The valley nestled in the majestic Himalayas whose natural beauty has been a source of artistic inspiration ever since the first set of eyes gazed upon the verdant landscape. That inspiration has found its way into all aspects of Kashmiri art including the pen of the poet composing subtle verses, the tip of a painters brush, the needle of a skilled embroidery artisan, and the carving knife of a master woodworker. As some have said, nature speaks through the Kashmiri artists; it is the aesthetic that drives the Kashmiri artistic ethos.

Most traditional design motifs reflect this love of the natural in the form of flowing and vibrant patterns of interlocking designs which have a rhythmic quality to them.  The chinar (Kashmiri Maple) leaf, blooming flowers (water lillies, irises, saffron), nightingales, almonds, cashews, and of course the paisley are some examples of nature that figure prominently in motifs. The genius of Kashmiri artisans has been their ability to not just capture the physical beauty of nature in their work, but impart some of the metaphysical; some would say mystical, qualities as well.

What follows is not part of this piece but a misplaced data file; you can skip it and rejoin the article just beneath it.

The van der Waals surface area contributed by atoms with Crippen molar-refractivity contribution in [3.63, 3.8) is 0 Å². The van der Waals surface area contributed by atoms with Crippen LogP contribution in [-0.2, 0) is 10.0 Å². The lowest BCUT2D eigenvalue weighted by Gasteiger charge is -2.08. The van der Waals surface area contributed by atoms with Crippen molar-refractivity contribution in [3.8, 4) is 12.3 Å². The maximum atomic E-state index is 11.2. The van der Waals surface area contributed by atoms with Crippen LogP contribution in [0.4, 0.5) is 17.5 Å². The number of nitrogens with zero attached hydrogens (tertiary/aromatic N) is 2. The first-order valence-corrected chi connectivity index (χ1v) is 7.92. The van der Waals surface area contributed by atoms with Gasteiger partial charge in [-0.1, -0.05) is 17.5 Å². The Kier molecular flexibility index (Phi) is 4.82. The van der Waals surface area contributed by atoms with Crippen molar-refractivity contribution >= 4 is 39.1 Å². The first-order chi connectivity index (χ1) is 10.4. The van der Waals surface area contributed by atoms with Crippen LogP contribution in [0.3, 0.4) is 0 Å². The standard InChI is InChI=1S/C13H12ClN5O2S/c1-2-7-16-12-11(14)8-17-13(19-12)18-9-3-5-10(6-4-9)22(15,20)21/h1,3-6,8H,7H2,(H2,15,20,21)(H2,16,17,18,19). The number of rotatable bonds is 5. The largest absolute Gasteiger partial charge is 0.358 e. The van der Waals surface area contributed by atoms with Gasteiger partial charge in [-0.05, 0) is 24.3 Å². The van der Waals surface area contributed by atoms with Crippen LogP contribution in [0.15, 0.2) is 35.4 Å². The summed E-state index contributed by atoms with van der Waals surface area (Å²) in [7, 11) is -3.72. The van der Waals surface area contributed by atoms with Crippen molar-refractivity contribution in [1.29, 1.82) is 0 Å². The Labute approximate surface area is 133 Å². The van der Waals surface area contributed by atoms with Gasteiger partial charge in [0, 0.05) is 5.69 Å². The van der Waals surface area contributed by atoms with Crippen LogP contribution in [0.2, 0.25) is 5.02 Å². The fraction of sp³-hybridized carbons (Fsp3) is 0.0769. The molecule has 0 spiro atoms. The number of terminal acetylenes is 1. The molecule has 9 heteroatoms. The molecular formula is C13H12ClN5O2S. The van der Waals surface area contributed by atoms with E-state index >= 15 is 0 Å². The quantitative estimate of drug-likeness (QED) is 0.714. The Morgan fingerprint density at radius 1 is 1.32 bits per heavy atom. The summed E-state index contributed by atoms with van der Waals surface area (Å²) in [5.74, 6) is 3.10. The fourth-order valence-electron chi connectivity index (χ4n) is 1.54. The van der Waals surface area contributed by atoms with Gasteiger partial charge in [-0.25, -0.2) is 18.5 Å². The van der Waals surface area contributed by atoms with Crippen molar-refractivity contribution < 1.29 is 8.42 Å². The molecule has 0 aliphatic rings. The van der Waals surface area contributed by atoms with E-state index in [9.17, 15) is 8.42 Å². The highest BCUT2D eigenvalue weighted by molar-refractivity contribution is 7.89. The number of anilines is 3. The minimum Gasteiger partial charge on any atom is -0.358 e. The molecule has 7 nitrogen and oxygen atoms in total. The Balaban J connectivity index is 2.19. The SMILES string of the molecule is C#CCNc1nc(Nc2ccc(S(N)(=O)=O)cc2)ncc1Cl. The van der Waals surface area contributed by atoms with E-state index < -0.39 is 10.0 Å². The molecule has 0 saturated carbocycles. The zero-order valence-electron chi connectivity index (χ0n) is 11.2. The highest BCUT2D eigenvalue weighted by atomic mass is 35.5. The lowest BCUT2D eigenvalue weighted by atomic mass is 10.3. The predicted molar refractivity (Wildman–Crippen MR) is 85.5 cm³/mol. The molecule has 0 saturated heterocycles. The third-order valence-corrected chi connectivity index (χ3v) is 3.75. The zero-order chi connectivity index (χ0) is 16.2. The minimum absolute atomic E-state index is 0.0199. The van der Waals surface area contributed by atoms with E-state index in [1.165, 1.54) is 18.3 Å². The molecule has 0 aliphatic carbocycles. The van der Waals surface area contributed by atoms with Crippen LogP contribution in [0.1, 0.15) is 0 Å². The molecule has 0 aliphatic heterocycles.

While the natural breath-taking scenery has been a major source of inspiration for artists, a key factor for the distinctive handicraft tradition that has developed in Kashmir is that the valley has been a cross roads for numerous cultures. Like tributaries, each culture, Persian, Afghan, Indian, Mughal, Uzbek, Tibetan, Chinese (among others) added to the indigenous Kashmiri artistic river. Kashmiri handicrafts thus reflect a tradition that is uniquely Kashmiri, while being a natural synthesis of many influences.

There are several handicrafts that have a long history in the valley including rug making, metal work and intricate wood carving. Two of the most legendary-and unique-are embroidery and paper mache.

Quintessentially Kashmiri

Recycled beauty

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